The native advertising industry is so new that nobody can agree what it means in the first place.
Few in the industry are ever on the same page when it comes to conversations around these concepts. Yes, some of these are new concepts and labels and it’ll take a while to figure out exactly what’s what. But if content marketing is the future lifeblood of digital media as many claim, perhaps it would serve the industry to at least agree on working definitions for these terms.
The lack of clarity around this issue was apparent at the AdNatively conference hosted by Zemanta in New York City yesterday. Publishers, agencies, and vendors at the event all define native advertising differently, it seemed, usually in ways that are convenient for them.
Hearst head of digital media Troy Young said he considers content created by a publisher on behalf as a sponsor as native. Meanwhile vendors that sell things like interstitial ads claim their units are native, too, because they’re served at “appropriate moments” in a content experience. It’s a mess. Altimeter researcher Rebecca Lieb called for clarity on the difference between native advertising, sponsored content, and advertorial, for example. In her view native ads and content marketing are two different things.
The IAB in the process of trying to figure out a definition itself. But the IAB’s verdict will likely take months, and likely reflect the interests of the parties involved in it, many of which are vendors. In the meantime it behooves the industry to reach some sort of working definitions around these terms, because as things stand conversations and conferences based around these ill-defined concepts and labels are often frustrating affairs.
Image via Shutterstock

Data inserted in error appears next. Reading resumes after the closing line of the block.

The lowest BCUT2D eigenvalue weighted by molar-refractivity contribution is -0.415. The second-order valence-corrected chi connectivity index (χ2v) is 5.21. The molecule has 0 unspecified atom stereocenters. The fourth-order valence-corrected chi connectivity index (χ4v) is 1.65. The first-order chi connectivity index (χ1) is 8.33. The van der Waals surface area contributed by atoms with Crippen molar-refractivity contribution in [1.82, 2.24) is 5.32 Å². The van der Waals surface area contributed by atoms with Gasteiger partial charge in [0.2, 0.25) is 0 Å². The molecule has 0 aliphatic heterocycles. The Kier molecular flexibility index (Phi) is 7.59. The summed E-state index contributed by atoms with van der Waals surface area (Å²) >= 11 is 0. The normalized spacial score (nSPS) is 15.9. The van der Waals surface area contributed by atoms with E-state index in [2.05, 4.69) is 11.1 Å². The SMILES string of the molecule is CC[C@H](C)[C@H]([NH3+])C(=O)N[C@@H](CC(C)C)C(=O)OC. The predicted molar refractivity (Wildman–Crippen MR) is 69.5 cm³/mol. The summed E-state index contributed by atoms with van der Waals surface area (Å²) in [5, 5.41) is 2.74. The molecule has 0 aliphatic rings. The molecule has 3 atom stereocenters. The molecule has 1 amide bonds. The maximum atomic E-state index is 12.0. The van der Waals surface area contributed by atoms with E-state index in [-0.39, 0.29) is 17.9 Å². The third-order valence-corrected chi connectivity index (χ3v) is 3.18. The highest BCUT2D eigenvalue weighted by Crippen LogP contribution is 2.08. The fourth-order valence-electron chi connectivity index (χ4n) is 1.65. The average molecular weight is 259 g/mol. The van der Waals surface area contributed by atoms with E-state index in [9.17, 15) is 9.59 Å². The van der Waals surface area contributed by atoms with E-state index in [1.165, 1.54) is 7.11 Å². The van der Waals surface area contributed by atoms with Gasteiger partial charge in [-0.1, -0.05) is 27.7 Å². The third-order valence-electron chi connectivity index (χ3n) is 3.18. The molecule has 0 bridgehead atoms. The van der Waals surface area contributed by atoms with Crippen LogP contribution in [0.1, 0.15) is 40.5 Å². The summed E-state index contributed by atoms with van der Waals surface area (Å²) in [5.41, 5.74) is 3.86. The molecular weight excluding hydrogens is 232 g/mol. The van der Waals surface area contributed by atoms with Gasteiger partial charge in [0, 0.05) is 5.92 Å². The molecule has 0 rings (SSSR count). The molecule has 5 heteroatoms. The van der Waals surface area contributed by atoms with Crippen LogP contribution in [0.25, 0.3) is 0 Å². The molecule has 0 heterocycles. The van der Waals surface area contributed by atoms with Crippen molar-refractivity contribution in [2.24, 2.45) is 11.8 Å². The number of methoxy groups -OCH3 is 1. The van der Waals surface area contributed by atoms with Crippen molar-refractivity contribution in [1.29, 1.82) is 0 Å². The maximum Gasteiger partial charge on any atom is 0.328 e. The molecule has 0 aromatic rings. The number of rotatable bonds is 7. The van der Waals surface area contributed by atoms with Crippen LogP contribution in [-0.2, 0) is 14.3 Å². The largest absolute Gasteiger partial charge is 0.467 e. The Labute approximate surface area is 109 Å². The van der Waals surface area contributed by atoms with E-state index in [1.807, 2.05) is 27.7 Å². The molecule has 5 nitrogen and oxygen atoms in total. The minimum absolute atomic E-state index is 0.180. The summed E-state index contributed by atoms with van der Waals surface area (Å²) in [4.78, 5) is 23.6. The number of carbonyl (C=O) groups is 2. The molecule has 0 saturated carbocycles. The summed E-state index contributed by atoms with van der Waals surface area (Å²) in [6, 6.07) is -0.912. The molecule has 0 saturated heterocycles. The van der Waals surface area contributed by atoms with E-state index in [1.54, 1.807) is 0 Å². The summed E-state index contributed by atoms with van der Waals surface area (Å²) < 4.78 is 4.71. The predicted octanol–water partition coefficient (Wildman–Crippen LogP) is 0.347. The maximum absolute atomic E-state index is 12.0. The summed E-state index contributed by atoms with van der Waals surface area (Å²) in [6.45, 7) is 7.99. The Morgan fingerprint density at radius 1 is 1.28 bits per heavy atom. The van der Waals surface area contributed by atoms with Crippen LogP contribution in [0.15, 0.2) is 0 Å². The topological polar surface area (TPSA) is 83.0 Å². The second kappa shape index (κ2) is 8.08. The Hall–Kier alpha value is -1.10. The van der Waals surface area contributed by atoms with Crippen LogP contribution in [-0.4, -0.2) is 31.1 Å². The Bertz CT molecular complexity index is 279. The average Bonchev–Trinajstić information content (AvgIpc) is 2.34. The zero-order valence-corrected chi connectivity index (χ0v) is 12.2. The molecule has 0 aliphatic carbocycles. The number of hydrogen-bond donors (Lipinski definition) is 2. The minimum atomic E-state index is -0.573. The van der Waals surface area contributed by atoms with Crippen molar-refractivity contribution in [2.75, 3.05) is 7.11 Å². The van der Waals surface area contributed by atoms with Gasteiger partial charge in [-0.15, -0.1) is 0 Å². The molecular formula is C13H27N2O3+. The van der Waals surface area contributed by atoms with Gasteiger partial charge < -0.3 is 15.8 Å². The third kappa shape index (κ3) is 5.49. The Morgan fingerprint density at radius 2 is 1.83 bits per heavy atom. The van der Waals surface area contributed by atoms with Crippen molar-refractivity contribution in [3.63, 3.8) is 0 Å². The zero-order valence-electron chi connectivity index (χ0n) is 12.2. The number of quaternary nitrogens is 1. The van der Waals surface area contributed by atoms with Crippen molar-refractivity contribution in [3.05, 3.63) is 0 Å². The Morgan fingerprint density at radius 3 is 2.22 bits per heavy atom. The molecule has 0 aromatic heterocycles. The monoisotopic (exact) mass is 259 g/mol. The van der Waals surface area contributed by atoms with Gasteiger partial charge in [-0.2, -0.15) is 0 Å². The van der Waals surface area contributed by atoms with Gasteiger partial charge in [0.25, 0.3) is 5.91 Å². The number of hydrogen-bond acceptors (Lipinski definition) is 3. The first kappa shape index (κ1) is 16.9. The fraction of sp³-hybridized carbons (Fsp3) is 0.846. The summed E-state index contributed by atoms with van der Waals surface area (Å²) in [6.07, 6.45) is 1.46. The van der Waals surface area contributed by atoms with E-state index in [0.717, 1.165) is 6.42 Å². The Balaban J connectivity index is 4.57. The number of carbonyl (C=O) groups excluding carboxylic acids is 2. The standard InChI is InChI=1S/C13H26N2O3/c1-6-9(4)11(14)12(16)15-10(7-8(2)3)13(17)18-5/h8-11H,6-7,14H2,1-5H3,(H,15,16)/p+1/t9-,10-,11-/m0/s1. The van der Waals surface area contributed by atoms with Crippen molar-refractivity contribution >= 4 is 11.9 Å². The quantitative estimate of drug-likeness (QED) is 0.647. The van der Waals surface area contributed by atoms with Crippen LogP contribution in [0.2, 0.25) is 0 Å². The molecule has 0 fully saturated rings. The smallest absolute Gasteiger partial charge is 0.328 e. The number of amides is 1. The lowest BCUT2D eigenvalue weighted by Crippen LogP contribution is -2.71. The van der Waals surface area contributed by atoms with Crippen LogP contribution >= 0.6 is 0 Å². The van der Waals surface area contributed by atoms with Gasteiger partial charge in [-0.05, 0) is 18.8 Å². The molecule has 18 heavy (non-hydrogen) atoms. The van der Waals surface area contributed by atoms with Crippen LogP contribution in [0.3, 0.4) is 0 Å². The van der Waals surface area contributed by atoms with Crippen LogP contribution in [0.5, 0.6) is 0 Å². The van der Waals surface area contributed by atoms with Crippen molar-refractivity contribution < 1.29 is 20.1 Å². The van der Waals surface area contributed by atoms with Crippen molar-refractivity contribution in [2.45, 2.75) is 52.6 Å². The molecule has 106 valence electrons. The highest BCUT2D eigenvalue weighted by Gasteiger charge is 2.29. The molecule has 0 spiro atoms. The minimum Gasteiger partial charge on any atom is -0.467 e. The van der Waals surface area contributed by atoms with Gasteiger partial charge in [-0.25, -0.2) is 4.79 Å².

Digiday+ Research: Nearly two-thirds of publishers think they will lose when the third-party cookie dies
Publishers have been busy prepping for the end of the third-party cookie, but that doesn't mean they think they'll come out on top in the post-cookie era. In fact, publishers count themselves among those who stand to lose from the end of the cookie.
Media Briefing: Publisher execs fear lack of visibility for Q3, but feel steady year over year
Publisher execs share how Q2 shook out for their businesses as they brace for an equally murky second half.
Spotify cancels six true crime podcasts amid layoffs, Gimlet-Parcast merger
Spotify is canceling six shows and laying off 200 people as it merges its Gimlet and Parcast units to push its podcast business towards profitability.
SponsoredWhat the measurement and currency discussion really means to TV advertisers
Ali Mack, head of TV and agency, Experian Major streaming video providers have recently made headlines by adopting new currencies for ad measurement, threatening Nielsen’s long-standing TV ratings monopoly. NBCUniversal, for example, has certified iSpot and VideoAmp as currencies for advanced audiences and formed the Joint Industry Committee with Paramount, TelevisaUnivision and Warner Bros. Discovery. […]
As AI spreads across the marketing landscape, data’s role will be key to success or danger
There’s a growing awareness of the risks inherent in AI's ultra-powerful potential, but whether enough steps are being taken to mitigate them remains a huge question mark.
‘Not the future’: European publishers remain steadfast in blocking alternative IDs to third-party cookies
Some European publishers believe alternatives to the third-party cookies, probabilistic or deterministic, will do more harm than good to their ads businesses.